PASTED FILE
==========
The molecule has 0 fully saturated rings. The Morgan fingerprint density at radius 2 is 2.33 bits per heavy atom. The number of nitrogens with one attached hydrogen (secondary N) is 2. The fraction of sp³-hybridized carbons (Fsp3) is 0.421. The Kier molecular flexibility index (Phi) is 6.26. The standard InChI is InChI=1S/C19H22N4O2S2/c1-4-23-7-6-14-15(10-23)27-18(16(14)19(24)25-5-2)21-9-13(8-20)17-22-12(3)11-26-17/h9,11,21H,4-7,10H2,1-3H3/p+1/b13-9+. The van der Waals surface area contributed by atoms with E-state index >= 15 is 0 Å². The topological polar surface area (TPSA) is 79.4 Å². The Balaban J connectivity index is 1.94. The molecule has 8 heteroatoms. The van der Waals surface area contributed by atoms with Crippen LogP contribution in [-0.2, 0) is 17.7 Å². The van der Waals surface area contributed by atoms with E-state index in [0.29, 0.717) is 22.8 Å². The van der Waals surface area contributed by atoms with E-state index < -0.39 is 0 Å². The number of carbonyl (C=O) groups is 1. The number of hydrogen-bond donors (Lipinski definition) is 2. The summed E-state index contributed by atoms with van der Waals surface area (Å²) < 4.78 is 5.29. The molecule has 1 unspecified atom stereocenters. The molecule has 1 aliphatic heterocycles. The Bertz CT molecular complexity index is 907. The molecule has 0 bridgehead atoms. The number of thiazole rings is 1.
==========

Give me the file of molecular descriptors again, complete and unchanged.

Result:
The molecule has 0 fully saturated rings. The Morgan fingerprint density at radius 2 is 2.33 bits per heavy atom. The number of nitrogens with one attached hydrogen (secondary N) is 2. The fraction of sp³-hybridized carbons (Fsp3) is 0.421. The Kier molecular flexibility index (Phi) is 6.26. The standard InChI is InChI=1S/C19H22N4O2S2/c1-4-23-7-6-14-15(10-23)27-18(16(14)19(24)25-5-2)21-9-13(8-20)17-22-12(3)11-26-17/h9,11,21H,4-7,10H2,1-3H3/p+1/b13-9+. The van der Waals surface area contributed by atoms with E-state index >= 15 is 0 Å². The topological polar surface area (TPSA) is 79.4 Å². The Balaban J connectivity index is 1.94. The molecule has 8 heteroatoms. The van der Waals surface area contributed by atoms with Crippen LogP contribution in [-0.2, 0) is 17.7 Å². The van der Waals surface area contributed by atoms with E-state index in [0.29, 0.717) is 22.8 Å². The van der Waals surface area contributed by atoms with E-state index < -0.39 is 0 Å². The number of carbonyl (C=O) groups is 1. The number of hydrogen-bond donors (Lipinski definition) is 2. The summed E-state index contributed by atoms with van der Waals surface area (Å²) < 4.78 is 5.29. The molecule has 1 unspecified atom stereocenters. The molecule has 1 aliphatic heterocycles. The Bertz CT molecular complexity index is 907. The molecule has 0 bridgehead atoms. The number of thiazole rings is 1.